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Interesting Challenges for German Translations
When undertaking a German translation it is not as simple as just learning the meanings of German words in your own language and the idioms, too. There are other things to consider. For example, in an English to German translation punctuation has to be used correctly. There are also abbreviations used in German that should be known and used appropriately.
It is important with any German translation that umlauts are used correctly and a good German translator will know when to use them even if he or she is not a first language speaker of German. Most translators will use a single keyboard which can be switched so that features like umlauts can be used on that keyboard. The German alphabet, while using Latin symbols does have its own letters such as ß in addition to the umlauted vowels.
The German language has its own set of abbreviations and it is important that they are used appropriately in all translations. When using abbreviations both the shortened form and the expanded form need to be known first, the translator decides what needs to be translated and if there is any accepted or official way of performing the translation. Not every German translator will be good at this type of translation so a good German translation services provider must be used to get the abbreviations correctly translated. There are a large number of authoritative sources that provide specific help for those looking for German abbreviations. “Die umfangreichste medizinische Abkürzungslexikon” for example is an excellent source of medical terms used in German.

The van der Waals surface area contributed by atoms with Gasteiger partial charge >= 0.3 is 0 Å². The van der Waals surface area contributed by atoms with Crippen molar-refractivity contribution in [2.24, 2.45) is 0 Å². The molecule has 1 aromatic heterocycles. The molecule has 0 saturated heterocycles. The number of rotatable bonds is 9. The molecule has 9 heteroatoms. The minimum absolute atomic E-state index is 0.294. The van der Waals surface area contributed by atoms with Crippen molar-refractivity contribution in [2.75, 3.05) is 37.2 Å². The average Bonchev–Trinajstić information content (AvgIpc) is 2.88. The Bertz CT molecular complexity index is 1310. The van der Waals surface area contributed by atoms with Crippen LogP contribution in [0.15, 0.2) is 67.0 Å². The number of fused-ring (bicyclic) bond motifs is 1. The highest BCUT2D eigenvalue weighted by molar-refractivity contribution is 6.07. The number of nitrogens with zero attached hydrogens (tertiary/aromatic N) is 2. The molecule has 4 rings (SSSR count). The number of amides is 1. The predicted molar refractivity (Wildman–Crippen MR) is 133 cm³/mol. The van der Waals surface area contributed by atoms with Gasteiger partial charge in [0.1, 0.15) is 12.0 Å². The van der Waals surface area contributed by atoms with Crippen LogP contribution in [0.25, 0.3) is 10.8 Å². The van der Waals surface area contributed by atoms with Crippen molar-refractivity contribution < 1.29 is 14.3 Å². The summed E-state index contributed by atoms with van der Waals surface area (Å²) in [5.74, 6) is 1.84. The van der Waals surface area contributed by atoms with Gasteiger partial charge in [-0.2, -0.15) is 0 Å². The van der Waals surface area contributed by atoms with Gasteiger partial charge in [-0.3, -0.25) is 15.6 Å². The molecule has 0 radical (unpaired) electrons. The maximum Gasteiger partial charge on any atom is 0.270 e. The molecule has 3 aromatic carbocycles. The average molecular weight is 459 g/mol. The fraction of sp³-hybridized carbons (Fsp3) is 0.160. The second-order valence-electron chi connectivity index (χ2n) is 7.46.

Germany uses the metric system in common with other European nations. This is not usually an issue unless the translation is to or from a system that still uses Imperial units or North American units. It is surprising just how many countries still use non-metric units, such as some South American and Caribbean countries that have had U.S. or British influence in the past.
Germany also uses the European system for numbering, using full stops instead of commas as a way of dividing large numbers up. For instance, 1,000,000 when written in English becomes 1.000.000 when used in the German context. Germany also uses a non-English “billion”. A German billion is the same as an English 1000 million while the English billion is 1 million! To be honest, these little yet important differences are not specific to German translation as they are typical of other languages as well, yet the German translator does need to be aware of all these differences in order to provide an accurate translation.